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  • Writer's pictureThe San Juan Daily Star

Heat wave continues as thunder showers cause isolated flooding, TS Philippe crawls along to the east

A photo provided by NOAA shows Tropical Tropical Storm Philippe crawling southwestward in the Atlantic on Saturday, Sept. 30, 2023. The National Hurricane Center said that the Virgin Islands and Puerto Rico should monitor the progress of Philippe, which is expected to strengthen. (NOAA via The New York Times)

By John McPhaul

Isolated to scattered thundershowers, mainly in the interior areas southwest of San Juan during the afternoon, raised the prospect of flooding on Sunday.

In the northeastern part of the island, and as far west as the capital city, flooding was anticipated earlier in the day in urban areas, roads and small streams. Flash floods and isolated landslides were also possible, with precipitation providing little in the way of relief from extreme high temperatures.

Heat indices of 108-111 degrees were expected in most low-lying elevations and urban areas of all coastal municipalities and metropolitan regions of Puerto Rico, as well as in Vieques and Culebra.

Waves equal to or greater than seven feet were expected in Atlantic waters far from shore, creating dangerous conditions for small vessels. Deadly rip currents were also likely, particularly on the beaches of north-central Puerto Rico and the San Juan metropolitan area.

For the rest of the week, moisture from Tropical Storm Philippe’s outer bands will induce a risk of excessive rain and lightning on most islands over the next few days, forecasters said. The risks of excessive heat will remain at least until Tuesday.

The storm surges generated by Philippe, for which the National Hurricane Center (NHC) issued a tropical storm advisory Sunday, will maintain dangerous sea conditions for small boats until the next working week. A moderate to high risk of deadly rip currents is expected over the next two days.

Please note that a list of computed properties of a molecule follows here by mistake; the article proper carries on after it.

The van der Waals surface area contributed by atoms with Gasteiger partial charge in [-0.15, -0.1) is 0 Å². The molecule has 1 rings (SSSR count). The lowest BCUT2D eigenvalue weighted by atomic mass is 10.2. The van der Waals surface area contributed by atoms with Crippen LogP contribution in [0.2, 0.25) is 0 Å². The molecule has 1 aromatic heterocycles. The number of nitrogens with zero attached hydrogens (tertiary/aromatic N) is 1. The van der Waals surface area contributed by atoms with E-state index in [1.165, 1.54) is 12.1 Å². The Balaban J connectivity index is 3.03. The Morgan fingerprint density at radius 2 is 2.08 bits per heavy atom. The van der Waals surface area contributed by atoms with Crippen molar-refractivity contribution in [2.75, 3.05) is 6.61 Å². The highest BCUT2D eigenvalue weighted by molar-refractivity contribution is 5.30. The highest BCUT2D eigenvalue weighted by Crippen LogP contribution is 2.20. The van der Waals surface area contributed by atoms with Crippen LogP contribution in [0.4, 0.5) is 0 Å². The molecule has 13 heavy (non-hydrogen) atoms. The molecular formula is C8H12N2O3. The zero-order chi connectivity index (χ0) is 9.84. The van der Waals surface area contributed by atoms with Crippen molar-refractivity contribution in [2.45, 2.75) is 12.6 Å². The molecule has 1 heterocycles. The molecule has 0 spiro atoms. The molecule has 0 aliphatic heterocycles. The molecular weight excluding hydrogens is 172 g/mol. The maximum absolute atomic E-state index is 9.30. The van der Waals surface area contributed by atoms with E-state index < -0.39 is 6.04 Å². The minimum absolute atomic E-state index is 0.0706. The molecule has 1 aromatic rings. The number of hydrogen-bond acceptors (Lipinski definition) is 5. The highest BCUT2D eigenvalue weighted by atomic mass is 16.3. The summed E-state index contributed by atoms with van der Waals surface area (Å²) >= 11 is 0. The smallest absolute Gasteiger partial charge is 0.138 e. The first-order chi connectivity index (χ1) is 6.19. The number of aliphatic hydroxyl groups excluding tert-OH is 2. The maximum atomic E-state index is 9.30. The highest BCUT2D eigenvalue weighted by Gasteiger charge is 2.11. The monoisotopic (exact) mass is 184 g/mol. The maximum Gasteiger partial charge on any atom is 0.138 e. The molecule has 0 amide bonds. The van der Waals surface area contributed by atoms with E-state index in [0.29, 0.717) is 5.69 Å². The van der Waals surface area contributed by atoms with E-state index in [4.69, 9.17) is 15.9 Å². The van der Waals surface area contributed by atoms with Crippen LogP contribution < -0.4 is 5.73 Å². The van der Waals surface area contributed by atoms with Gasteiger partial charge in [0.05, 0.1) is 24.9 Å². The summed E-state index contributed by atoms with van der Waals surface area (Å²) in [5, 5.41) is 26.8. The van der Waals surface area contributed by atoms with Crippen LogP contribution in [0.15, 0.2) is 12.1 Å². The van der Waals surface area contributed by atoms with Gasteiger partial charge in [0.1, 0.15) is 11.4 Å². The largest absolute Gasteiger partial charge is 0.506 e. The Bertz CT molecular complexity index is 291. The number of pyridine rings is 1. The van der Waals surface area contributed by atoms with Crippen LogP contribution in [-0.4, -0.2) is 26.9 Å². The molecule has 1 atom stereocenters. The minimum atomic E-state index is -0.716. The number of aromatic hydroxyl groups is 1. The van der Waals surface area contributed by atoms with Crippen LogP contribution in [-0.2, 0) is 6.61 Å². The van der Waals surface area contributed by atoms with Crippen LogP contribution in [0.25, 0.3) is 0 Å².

Philippe was crawling westward Sunday, while conditions could help it strengthen and reach hurricane status in the coming days, forecasters said.

The NHC estimated that Philippe had maximum sustained winds of 50 mph, with higher gusts.

Philippe was centered near 16.4N 58.2W, or 180 miles east of Guadeloupe, moving west at 6 knots early Sunday. Maximum sustained wind speed was 45 knots with gusts to 55 knots. Peak seas were 21 feet. A turn toward the northwest with an increase in forward speed was expected later Sunday and today, followed by a northward motion on Tuesday. On the forecast track, the center of Philippe was expected to pass near or just northeast of the northern Leeward Islands today and tonight.

As Phillipe moved across the central Atlantic and higher sea surface temperatures over the weekend, it was expected to strengthen and become a hurricane, forecasters said late Saturday afternoon.

There were no coastal warnings or watches in effect, but “the northern Leeward Islands, the U.S. British and Virgin Islands and Puerto Rico should monitor the progress” of the system, forecasters said.

The Atlantic hurricane season started June 1 and runs through Nov. 30.

In late May, the National Oceanic and Atmospheric Administration (NOAA) predicted that there would be 12 to 17 named storms this year, a “near-normal” amount. On Aug. 10, NOAA officials revised their estimate upward, to 14 to 21 named storms.

There were 14 named storms last year, after two extremely busy Atlantic hurricane seasons in which forecasters ran out of names and had to resort to backup lists. (A record 30 named storms took place in 2020.)

This year features an El Nino pattern, which started in June. The intermittent climate phenomenon can have wide-ranging effects on weather around the world, and it typically impedes the number of Atlantic hurricanes.

In the Atlantic, El Nino increases the amount of wind shear, or the change in wind speed and direction from the ocean or land surface into the atmosphere. Hurricanes need a calm environment to form, and the instability caused by increased wind shear makes those conditions less likely.

At the same time, this year’s higher sea surface temperatures pose a number of threats, including the ability to supercharge storms. That unusual confluence of factors has made it more difficult to predict storms.

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